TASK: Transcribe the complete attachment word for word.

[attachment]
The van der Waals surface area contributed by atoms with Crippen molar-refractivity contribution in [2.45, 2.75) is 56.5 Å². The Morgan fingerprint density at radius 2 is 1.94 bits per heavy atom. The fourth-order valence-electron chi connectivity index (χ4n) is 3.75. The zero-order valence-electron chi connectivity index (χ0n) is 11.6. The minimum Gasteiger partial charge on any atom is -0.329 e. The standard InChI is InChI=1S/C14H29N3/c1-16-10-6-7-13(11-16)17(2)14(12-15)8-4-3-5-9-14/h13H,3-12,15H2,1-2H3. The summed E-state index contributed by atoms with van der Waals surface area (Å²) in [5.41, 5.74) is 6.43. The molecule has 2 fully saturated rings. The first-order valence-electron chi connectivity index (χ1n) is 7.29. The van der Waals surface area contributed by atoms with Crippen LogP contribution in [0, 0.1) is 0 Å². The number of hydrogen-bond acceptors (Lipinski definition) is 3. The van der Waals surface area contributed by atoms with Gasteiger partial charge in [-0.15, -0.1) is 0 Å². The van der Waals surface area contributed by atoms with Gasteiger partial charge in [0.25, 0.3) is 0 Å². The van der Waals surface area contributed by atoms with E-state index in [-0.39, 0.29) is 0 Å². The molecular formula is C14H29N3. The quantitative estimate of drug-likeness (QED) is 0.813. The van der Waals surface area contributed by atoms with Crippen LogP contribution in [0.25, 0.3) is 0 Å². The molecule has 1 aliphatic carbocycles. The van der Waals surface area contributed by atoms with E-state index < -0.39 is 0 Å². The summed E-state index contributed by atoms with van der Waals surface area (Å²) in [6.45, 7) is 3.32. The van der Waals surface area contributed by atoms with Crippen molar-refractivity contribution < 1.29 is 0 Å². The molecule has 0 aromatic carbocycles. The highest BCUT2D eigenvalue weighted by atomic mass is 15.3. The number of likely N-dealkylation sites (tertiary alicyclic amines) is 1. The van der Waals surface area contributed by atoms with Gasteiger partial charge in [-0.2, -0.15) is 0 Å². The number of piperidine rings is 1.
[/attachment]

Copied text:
The van der Waals surface area contributed by atoms with Crippen molar-refractivity contribution in [2.45, 2.75) is 56.5 Å². The Morgan fingerprint density at radius 2 is 1.94 bits per heavy atom. The fourth-order valence-electron chi connectivity index (χ4n) is 3.75. The zero-order valence-electron chi connectivity index (χ0n) is 11.6. The minimum Gasteiger partial charge on any atom is -0.329 e. The standard InChI is InChI=1S/C14H29N3/c1-16-10-6-7-13(11-16)17(2)14(12-15)8-4-3-5-9-14/h13H,3-12,15H2,1-2H3. The summed E-state index contributed by atoms with van der Waals surface area (Å²) in [5.41, 5.74) is 6.43. The molecule has 2 fully saturated rings. The first-order valence-electron chi connectivity index (χ1n) is 7.29. The van der Waals surface area contributed by atoms with Crippen LogP contribution in [0, 0.1) is 0 Å². The number of hydrogen-bond acceptors (Lipinski definition) is 3. The van der Waals surface area contributed by atoms with Gasteiger partial charge in [-0.15, -0.1) is 0 Å². The van der Waals surface area contributed by atoms with Gasteiger partial charge in [0.25, 0.3) is 0 Å². The van der Waals surface area contributed by atoms with E-state index in [-0.39, 0.29) is 0 Å². The molecular formula is C14H29N3. The quantitative estimate of drug-likeness (QED) is 0.813. The van der Waals surface area contributed by atoms with Crippen LogP contribution in [0.25, 0.3) is 0 Å². The molecule has 1 aliphatic carbocycles. The van der Waals surface area contributed by atoms with E-state index < -0.39 is 0 Å². The summed E-state index contributed by atoms with van der Waals surface area (Å²) in [6.45, 7) is 3.32. The van der Waals surface area contributed by atoms with Crippen molar-refractivity contribution < 1.29 is 0 Å². The molecule has 0 aromatic carbocycles. The highest BCUT2D eigenvalue weighted by atomic mass is 15.3. The number of likely N-dealkylation sites (tertiary alicyclic amines) is 1. The van der Waals surface area contributed by atoms with Gasteiger partial charge in [-0.2, -0.15) is 0 Å². The number of piperidine rings is 1.